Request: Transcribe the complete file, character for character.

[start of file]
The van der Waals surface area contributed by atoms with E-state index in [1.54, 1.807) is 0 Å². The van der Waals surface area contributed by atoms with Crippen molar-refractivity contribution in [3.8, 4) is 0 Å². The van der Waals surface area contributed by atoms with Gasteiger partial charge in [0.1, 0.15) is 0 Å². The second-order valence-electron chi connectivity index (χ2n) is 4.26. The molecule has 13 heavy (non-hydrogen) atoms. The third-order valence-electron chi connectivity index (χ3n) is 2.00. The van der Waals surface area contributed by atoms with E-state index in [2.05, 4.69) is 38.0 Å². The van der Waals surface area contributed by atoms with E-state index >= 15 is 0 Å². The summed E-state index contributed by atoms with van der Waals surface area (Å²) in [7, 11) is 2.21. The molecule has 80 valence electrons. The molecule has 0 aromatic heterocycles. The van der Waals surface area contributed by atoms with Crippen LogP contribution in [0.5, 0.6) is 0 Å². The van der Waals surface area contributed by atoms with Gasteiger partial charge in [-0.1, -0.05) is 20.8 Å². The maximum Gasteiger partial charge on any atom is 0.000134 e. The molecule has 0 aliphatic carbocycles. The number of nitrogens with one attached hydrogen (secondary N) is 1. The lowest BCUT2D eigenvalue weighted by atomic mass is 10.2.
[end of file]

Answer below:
The van der Waals surface area contributed by atoms with E-state index in [1.54, 1.807) is 0 Å². The van der Waals surface area contributed by atoms with Crippen molar-refractivity contribution in [3.8, 4) is 0 Å². The van der Waals surface area contributed by atoms with Gasteiger partial charge in [0.1, 0.15) is 0 Å². The second-order valence-electron chi connectivity index (χ2n) is 4.26. The molecule has 13 heavy (non-hydrogen) atoms. The third-order valence-electron chi connectivity index (χ3n) is 2.00. The van der Waals surface area contributed by atoms with E-state index in [2.05, 4.69) is 38.0 Å². The van der Waals surface area contributed by atoms with E-state index >= 15 is 0 Å². The summed E-state index contributed by atoms with van der Waals surface area (Å²) in [7, 11) is 2.21. The molecule has 80 valence electrons. The molecule has 0 aromatic heterocycles. The van der Waals surface area contributed by atoms with Crippen LogP contribution in [0.5, 0.6) is 0 Å². The van der Waals surface area contributed by atoms with Gasteiger partial charge in [-0.1, -0.05) is 20.8 Å². The maximum Gasteiger partial charge on any atom is 0.000134 e. The molecule has 0 aliphatic carbocycles. The number of nitrogens with one attached hydrogen (secondary N) is 1. The lowest BCUT2D eigenvalue weighted by atomic mass is 10.2.